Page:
Tuesday, 29 July 2008

Benitez Needs to Spend, Spend, Spend

Yesterdays £20m signing of Robbie Keane is a bold statement of intent by Rafa Benitez, but the Merseysiders are still well short of the quality required to win the Premier League. Keane is an experienced and reliable goalscorer in this division, and is in the prime of his career. I am confident he will forge a good understanding with Torres, as they are clearly both intelligent footballers. Although the price tag seems excessive, Liverpool fans have often criticised Benitez for spending his money on mediocre or younger players rather than players of undoubted and established quality.

The acquisition of Gareth Barry would strengthen Liverpool yet further, given his experience of English football. I remain to be convinced about Liverpool's other summer signings. Dossena, despite being in this mid 20s, has hardly pulled up any trees in Serie A, while Degen is, by his own admission, a better attacker than defender. Ngog is an untested 19 year old whose record at PSG was, to put it kindly, average. Cavalieri is a reserve keeper who will play in the Carling Cup. It is in the wide areas that the team are still severley lacking. In this respect I would have no complaints if Benitez were to bring the little Spaniard David Silva of Valencia to Anfield. Silva was, for me, one of the star performers throughout Euro 2008, and would provide a wider option for Gerrard, Alonso and Mascherano.

In many ways, whoever Liverpool bring in this season is irrelevant in terms of wining the title next season. That honour will once again go to Manchester United or Chelsea. However, the signing of Keane provides us fans with a traditional glimmer of hope and optimism - at least until November.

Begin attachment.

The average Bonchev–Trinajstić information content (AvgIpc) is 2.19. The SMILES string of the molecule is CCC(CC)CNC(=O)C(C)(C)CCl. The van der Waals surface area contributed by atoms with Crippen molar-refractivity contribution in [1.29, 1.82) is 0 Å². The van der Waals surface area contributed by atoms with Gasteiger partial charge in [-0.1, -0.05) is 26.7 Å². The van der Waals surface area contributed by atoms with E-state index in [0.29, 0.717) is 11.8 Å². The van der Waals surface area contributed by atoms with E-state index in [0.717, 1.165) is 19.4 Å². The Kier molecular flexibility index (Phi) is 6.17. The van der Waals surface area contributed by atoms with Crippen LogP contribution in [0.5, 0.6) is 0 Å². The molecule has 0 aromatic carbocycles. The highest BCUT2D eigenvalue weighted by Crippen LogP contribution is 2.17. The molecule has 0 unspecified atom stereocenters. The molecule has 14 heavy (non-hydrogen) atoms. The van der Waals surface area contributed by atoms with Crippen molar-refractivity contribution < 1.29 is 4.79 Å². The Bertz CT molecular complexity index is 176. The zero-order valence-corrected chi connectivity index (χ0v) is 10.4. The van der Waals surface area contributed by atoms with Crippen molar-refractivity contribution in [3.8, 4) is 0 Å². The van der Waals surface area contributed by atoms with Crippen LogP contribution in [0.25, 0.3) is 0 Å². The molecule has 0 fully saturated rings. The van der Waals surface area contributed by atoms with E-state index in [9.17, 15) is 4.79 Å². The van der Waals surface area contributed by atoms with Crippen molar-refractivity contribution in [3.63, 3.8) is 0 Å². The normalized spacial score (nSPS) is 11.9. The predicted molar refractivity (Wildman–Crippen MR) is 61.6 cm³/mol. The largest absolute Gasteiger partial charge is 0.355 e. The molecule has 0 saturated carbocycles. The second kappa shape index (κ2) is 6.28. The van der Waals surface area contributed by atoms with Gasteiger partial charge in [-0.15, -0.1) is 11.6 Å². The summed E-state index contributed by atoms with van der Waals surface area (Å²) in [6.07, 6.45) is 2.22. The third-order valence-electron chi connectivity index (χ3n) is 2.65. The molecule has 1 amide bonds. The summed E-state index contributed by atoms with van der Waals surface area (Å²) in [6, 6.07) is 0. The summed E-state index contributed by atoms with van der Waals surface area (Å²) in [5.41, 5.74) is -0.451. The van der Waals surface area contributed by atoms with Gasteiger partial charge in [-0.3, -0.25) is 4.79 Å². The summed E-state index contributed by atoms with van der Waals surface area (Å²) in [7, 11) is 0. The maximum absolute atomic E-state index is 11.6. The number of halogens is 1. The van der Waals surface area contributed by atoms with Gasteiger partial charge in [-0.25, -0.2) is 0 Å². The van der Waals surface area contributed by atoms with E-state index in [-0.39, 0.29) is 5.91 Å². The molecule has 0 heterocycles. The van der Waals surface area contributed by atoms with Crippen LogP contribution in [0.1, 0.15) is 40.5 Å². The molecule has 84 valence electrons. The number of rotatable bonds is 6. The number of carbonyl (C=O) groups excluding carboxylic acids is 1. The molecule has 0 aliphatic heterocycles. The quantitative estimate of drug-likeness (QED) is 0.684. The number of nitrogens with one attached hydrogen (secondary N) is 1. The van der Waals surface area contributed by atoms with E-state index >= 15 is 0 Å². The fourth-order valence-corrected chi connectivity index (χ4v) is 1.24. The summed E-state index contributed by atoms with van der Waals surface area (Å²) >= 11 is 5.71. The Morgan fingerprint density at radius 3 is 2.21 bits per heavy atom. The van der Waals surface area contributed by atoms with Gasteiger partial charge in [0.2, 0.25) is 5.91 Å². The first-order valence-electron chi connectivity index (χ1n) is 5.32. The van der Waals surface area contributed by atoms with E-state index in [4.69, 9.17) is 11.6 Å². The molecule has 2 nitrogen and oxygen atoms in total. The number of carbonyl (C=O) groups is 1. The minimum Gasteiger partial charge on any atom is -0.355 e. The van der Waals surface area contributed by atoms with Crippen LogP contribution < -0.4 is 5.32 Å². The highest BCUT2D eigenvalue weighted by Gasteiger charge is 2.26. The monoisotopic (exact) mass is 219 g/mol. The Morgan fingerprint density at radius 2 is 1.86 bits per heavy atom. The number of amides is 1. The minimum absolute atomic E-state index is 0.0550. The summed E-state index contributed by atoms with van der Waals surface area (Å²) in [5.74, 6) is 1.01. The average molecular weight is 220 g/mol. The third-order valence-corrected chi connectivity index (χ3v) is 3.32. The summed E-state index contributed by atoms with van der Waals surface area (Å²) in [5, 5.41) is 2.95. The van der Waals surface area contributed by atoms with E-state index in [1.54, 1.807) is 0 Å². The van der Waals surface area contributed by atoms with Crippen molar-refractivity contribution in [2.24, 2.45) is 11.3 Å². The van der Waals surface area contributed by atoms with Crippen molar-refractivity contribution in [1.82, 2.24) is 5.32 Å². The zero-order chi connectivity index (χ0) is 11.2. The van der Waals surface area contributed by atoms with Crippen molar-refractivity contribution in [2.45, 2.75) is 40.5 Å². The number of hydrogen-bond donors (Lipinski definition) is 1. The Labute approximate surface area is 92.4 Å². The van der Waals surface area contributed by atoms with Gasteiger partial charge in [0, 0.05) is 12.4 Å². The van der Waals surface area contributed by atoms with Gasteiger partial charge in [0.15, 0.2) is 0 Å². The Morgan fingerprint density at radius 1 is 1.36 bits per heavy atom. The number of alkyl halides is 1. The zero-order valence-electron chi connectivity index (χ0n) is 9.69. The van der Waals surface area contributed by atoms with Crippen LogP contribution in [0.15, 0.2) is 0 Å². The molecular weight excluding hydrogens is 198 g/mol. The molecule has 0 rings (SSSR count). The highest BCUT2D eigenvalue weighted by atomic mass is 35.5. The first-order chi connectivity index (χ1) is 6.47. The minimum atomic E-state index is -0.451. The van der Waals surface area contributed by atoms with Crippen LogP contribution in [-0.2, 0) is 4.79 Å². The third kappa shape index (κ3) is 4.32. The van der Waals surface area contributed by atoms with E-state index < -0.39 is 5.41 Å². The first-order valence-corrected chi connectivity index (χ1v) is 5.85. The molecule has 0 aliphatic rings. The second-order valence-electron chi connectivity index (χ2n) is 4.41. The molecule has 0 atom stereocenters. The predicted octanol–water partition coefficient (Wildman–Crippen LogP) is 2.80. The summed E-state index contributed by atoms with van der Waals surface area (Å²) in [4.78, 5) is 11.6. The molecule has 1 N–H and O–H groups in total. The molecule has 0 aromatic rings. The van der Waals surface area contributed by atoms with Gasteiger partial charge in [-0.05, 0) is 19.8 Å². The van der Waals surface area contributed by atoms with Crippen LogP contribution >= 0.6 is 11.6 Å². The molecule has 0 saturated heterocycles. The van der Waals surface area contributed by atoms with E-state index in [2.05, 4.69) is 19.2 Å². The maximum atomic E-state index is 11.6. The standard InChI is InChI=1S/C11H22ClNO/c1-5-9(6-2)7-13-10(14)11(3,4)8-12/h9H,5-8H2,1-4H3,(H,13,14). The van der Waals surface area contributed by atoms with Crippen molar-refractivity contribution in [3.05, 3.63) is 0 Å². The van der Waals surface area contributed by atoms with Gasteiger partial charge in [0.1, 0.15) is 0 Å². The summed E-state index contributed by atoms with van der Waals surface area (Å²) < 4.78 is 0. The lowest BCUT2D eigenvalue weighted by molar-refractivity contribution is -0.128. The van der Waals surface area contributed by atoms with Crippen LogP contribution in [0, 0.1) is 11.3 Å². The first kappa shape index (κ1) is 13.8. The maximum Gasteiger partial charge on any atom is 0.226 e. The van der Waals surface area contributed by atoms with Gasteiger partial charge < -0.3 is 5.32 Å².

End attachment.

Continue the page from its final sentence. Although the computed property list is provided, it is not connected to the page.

Monday, 14 July 2008

Anfield Transfer Policy Continues to Baffle

And so it continues. Another week and another inexplicable transfer involving Liverpool FC. Having spent the past 2 months in a public wrangle with Aston Villa over the extra £3m required to secure the signature of Gareth Barry, Liverpool this week completed the signing of another reserve goalkeeper from some club in Brazil for (yep you guessed it).......£3 million pounds! I wonder whether this guy - Diego Cavalieri I believe his name is - is the final piece in the jigsaw? With Cavalieri on board, Liverpool will surely romp home to Premier League glory next May with 5 games to spare. Or perhaps he will disappear in the ether next summer, just like Charles Itandje and countless other reserve goalkeepers the club have signed in the past 5 years. Perhaps if Liverpool used their money wisely - on players in key positions where we are currently weak, namely left midfield and up front, then we wouldn't be out of the title race by December every year and 20 points behind Man Utd by February, which as any football fan knows is exactly what will happen next season.